North Korea criticised rival South Korea for removing a law that banned private activists from sending anti-Pyongyang propaganda leaflets to the North, insisting that such activities amount to psychological warfare and threatening to respond with a “shower of shells.”
The statement published by North Korea’s official Korean Central News Agency on Wednesday was the first time state media commented on the September decision by South Korea’s Constitutional Court to invalidate a 2020 law that criminalised leafleting.
The decision was based on concerns that it excessively restricted free speech. The ruling came in response to a complaint filed by North Korean defector activists in the South.
They included Park Sang-hak, who has been a frequent target of the North Korean government's anger for his yearslong campaign of flying leaflets across the border with giant balloons.
Park and other defectors from the North for years have used huge helium-filled balloons to launch leaflets criticising Kim’s leadership, his nuclear weapons ambitions and the country’s dismal human rights record.
The leaflets are often packaged with US dollar bills and USB sticks containing information about world news. North Korea is extremely sensitive about any outside attempt to undermine the leadership of authoritarian ruler Kim Jong Un as he maintains tight control over the country’s 26 million people while severely restricting their access to foreign news.
'Shower of shells'
The law, crafted by the previous liberal government in Seoul that pursued inter-Korean engagement, was passed six months after the North expressed its frustration over the leaflets by blowing up an inter-Korean liaison office in the North Korean border town of Kaesong in June 2020.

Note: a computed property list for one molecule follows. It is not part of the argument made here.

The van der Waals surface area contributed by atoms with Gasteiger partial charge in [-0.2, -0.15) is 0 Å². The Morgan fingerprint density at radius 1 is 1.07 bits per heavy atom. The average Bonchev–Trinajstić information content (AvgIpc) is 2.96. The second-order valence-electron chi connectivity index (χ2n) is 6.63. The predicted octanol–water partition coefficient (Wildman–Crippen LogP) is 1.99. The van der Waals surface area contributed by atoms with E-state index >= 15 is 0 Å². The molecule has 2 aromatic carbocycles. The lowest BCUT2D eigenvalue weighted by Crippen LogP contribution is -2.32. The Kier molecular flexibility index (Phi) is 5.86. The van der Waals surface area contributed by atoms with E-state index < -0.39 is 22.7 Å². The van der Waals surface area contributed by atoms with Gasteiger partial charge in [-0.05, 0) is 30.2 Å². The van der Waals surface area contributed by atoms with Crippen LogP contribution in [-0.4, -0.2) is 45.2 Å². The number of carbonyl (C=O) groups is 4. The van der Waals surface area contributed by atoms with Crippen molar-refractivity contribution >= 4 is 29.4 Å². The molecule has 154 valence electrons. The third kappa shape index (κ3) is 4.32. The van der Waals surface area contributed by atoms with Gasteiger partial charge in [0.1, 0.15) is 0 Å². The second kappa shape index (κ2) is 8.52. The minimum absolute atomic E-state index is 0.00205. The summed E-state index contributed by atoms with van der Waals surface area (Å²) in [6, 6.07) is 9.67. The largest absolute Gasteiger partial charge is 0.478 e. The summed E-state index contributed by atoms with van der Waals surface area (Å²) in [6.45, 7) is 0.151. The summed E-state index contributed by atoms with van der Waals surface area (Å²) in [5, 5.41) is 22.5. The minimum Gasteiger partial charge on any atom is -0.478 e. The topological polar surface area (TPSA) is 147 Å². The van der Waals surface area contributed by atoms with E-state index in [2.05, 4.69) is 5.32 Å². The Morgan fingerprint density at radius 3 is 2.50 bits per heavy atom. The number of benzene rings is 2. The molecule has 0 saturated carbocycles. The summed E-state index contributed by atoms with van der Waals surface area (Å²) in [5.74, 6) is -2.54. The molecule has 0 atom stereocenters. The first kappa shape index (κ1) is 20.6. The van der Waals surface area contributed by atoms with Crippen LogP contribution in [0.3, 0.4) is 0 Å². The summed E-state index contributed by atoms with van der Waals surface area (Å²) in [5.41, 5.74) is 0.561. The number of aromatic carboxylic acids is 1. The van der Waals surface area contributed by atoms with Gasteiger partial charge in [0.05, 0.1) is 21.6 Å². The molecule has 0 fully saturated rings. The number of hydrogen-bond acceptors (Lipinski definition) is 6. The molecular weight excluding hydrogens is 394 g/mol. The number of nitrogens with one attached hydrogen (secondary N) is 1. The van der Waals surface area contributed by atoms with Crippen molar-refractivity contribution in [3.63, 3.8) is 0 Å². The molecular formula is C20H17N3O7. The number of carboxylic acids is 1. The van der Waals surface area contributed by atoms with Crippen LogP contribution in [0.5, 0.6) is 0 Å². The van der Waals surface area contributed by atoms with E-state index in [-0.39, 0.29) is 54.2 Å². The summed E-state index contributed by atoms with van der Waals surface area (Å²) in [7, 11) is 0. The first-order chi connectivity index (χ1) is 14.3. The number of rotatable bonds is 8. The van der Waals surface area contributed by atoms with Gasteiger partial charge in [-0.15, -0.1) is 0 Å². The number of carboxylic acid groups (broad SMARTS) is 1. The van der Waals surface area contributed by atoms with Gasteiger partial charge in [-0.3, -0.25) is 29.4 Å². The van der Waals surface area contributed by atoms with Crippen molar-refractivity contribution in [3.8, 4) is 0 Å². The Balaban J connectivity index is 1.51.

Tensions between the Koreas are at their highest point in years as the pace of both Kim’s weapons tests and South Korea’s combined military exercises with the United States have intensified in a tit-for-tat cycle.
In comments attributed to a political commentator, KCNA warned that the North would consider leafleting “high-level psychological warfare” and even a “preemptive attack conducted before a start of war.”
“Under the present situation where a spark may lead to an explosion, there is no guarantee that such military conflicts as in Europe and the Middle East would not break out on the Korean Peninsula,” KCNA said, apparently referring to Russia’s war on Ukraine and the Israeli attacks on Gaza.
The agency claimed that future leafleting campaigns could trigger an unprecedented response from North Korea’s military, which stands ready to “pour a shower of shells” toward the sites where the leaflets are launched, as well as the “bulwark of the region of (South) Korean puppets.”
While North Korea often makes bizarre threats that aren’t carried out, the comments still reflected the animosity between the rival Koreas amid a prolonged freeze in diplomacy.